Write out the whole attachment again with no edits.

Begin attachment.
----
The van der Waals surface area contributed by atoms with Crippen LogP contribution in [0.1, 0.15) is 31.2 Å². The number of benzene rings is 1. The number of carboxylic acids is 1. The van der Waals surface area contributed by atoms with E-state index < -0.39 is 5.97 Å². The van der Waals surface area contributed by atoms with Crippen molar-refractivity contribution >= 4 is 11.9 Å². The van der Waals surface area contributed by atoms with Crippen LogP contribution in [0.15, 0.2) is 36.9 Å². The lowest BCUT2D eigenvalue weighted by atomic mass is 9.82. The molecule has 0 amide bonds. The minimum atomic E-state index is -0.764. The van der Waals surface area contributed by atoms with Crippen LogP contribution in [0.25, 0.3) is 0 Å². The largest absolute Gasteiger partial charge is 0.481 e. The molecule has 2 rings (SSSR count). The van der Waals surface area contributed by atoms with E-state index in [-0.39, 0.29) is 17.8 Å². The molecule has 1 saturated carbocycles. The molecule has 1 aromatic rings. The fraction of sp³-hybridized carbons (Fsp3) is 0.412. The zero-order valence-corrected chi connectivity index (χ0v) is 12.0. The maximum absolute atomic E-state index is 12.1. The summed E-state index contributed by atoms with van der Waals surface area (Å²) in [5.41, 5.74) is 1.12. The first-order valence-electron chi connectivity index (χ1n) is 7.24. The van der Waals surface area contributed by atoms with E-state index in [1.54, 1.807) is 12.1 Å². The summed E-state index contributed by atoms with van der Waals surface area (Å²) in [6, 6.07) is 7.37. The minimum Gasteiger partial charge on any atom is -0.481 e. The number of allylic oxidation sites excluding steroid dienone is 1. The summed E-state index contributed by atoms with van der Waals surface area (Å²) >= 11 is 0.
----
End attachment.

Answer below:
The van der Waals surface area contributed by atoms with Crippen LogP contribution in [0.1, 0.15) is 31.2 Å². The number of benzene rings is 1. The number of carboxylic acids is 1. The van der Waals surface area contributed by atoms with E-state index < -0.39 is 5.97 Å². The van der Waals surface area contributed by atoms with Crippen molar-refractivity contribution >= 4 is 11.9 Å². The van der Waals surface area contributed by atoms with Crippen LogP contribution in [0.15, 0.2) is 36.9 Å². The lowest BCUT2D eigenvalue weighted by atomic mass is 9.82. The molecule has 0 amide bonds. The minimum atomic E-state index is -0.764. The van der Waals surface area contributed by atoms with Crippen LogP contribution in [0.25, 0.3) is 0 Å². The largest absolute Gasteiger partial charge is 0.481 e. The molecule has 2 rings (SSSR count). The van der Waals surface area contributed by atoms with E-state index in [-0.39, 0.29) is 17.8 Å². The molecule has 1 saturated carbocycles. The molecule has 1 aromatic rings. The fraction of sp³-hybridized carbons (Fsp3) is 0.412. The zero-order valence-corrected chi connectivity index (χ0v) is 12.0. The maximum absolute atomic E-state index is 12.1. The summed E-state index contributed by atoms with van der Waals surface area (Å²) in [5.41, 5.74) is 1.12. The first-order valence-electron chi connectivity index (χ1n) is 7.24. The van der Waals surface area contributed by atoms with E-state index in [1.54, 1.807) is 12.1 Å². The summed E-state index contributed by atoms with van der Waals surface area (Å²) in [6, 6.07) is 7.37. The minimum Gasteiger partial charge on any atom is -0.481 e. The number of allylic oxidation sites excluding steroid dienone is 1. The summed E-state index contributed by atoms with van der Waals surface area (Å²) >= 11 is 0.